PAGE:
“The program will help us identify and target high-need students who are most likely to drop out based upon outlined criteria and provide these students with access to the tools they need to complete a degree program,” Jowers said. “Completing a degree program can improve the overall quality of an individual student’s life as well as over time enhance the workforce and economy of a region.”

By using a student-service-centered approach, the University hopes to provide access to support services and learning opportunities, encourage participation in the available services, and enrich students’ overall campus experience.

“The ultimate goal of UWA CARES is to assist and help motivate students to remain in college until completion of their degree program,” Jowers said.

For more information on UWA CARES, contact Angel Jowers at 205-652-3547 or by email at ajowers@uwa.edu.

UWA launches Second Saturdays series for downtown entertainment

LIVINGSTON, Ala.—The University of West Alabama has announced a new series of entertainment programming set for the fall. “Second Saturdays” will kick off Oct. 10 at 8 p.m. with an acoustic performance by rising star Michael Warren.

Second Saturday events will be held on the courthouse square in downtown Livingston and are open to UWA students as well as the Livingston community. There is no admission to the events. University officials say that the event will enhance programming offered by UWA for its students.

“This is a great opportunity for us to bring some really good entertainment to our students in an area that is convenient for them but also open and accessible to the community,” explained Student Activities Director Jason Gardner. “We strive to offer students programming that they can stay on campus or in town to enjoy, and we think the events we have scheduled so far are ones that they will enjoy on a Saturday night.”

The debut act for the series, Michael Warren, is a singer-songwriter from Hoover, Ala., is pursuing a music career in Los Angeles. Warren began making a name for himself on the Birmingham club scene and now has songwriter credits on songs like Jennifer Lopez’s 2012 hit “Goin’ In,” which featured Flo Rida and Lil Jon and topped Billboard’s Hot Dance Club Songs chart. He has also co-written songs for teen heartthrob Cody Simpson and British boy band JLS.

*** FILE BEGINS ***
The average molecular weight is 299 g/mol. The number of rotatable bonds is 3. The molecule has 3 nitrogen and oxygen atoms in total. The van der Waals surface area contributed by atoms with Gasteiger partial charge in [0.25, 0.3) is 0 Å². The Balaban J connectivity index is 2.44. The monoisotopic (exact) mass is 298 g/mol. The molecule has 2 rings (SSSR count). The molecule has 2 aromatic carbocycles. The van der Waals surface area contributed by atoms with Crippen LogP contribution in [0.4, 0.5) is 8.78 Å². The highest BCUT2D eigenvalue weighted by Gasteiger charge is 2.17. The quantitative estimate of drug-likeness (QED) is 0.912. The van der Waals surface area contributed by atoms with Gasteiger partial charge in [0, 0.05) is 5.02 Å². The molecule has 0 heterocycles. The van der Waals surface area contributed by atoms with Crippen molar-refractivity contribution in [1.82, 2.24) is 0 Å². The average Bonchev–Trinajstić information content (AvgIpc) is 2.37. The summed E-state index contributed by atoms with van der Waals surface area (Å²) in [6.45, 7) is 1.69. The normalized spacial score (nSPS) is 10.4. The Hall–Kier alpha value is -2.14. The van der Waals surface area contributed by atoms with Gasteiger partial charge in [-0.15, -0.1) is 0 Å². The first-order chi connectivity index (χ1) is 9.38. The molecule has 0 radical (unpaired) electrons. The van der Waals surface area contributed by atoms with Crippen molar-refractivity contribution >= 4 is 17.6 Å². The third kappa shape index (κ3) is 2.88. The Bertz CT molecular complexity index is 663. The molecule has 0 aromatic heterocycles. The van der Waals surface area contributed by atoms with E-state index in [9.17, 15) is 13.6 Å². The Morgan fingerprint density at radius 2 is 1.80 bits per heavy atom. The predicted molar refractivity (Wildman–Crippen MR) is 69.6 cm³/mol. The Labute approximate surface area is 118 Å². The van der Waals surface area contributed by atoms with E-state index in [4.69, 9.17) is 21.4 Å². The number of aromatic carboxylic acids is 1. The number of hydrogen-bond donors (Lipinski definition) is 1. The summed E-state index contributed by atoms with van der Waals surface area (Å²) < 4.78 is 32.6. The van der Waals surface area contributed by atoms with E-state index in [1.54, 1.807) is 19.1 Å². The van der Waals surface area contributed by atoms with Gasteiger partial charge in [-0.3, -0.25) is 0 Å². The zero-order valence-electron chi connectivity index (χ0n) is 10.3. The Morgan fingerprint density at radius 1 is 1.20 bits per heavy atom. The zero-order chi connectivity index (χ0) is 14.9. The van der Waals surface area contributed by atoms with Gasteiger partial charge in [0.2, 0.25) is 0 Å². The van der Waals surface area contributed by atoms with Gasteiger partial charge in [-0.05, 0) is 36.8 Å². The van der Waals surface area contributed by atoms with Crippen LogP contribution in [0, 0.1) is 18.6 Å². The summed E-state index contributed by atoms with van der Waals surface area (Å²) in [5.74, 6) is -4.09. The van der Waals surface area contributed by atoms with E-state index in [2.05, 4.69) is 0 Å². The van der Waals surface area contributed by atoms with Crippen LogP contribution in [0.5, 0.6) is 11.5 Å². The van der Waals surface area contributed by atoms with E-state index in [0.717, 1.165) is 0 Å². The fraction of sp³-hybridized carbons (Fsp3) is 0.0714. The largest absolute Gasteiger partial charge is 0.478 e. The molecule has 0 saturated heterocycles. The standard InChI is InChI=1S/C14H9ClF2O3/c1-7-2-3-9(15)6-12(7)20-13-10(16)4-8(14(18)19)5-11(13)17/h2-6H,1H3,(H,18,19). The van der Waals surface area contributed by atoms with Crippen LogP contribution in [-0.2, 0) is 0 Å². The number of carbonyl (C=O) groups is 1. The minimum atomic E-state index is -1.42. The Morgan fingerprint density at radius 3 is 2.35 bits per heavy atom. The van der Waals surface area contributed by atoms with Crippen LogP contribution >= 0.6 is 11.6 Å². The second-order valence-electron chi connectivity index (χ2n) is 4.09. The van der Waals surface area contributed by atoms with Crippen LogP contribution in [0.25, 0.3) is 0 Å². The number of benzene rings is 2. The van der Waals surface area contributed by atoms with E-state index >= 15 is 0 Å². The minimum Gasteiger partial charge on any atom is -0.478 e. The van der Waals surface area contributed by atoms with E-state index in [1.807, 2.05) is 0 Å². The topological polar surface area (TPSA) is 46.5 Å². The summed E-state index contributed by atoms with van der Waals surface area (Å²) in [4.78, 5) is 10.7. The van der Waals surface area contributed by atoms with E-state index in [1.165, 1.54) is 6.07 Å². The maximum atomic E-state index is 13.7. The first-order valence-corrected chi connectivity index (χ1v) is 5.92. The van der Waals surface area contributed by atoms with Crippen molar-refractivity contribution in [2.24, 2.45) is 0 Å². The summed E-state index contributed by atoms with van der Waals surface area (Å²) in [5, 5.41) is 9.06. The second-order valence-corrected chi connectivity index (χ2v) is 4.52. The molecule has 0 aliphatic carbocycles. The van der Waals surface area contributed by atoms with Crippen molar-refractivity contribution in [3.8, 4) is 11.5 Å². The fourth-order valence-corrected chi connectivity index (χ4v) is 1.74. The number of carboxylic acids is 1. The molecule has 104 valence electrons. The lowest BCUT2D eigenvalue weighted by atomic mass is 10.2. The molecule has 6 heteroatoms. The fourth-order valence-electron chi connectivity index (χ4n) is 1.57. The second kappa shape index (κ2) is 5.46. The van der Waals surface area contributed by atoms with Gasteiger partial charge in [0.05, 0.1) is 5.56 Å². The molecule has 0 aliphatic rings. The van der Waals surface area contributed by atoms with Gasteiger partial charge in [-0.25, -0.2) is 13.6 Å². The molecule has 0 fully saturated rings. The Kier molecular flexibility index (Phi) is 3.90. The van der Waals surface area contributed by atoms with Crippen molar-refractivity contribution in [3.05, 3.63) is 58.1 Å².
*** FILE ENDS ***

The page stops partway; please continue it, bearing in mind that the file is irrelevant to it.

Warren has released two albums, 2006’s “Michael Warren” and 2007’s “Race to Beat the Sun.” He’s also released two EPs, which have garnered attention from major labels. His latest EP, “Battle” was released this year and is available on iTunes.

In November, Second Saturday will feature a performance by Chris Gladden, a Nashville-based performer whose national introduction was on the hit television series, “The Voice.” He is a multi-instrumentalist, playing guitar, fiddle, mandolin, piano, organ, bass guitar, drums, and dobro. His wide array of music includes country, rock, classical, gospel, bluegrass, jazz, blues, and celtic.

Gladden has shared the stage with artists Darius Rucker, Chase Rice, Morgan Frazier, Elevation Worship, Kim Walker, and John Mark McMillan. He has performed on the Grand Ole Opry’s live show and on ABC’s hit series, “Nashville.”

On Dec. 12, Second Saturday will feature screening of the popular Christmas film, “The Polar Express.” The film will be shown on the square, and viewers are encouraged to bring blankets or lawn chairs for a relaxing movie night.

University Cinema’s snack bar and restrooms will be open to Second Saturday-goers.
For more information on UWA’s Second Saturday series, contact Jason Gardner in the Student Activities office at 205-652-3624.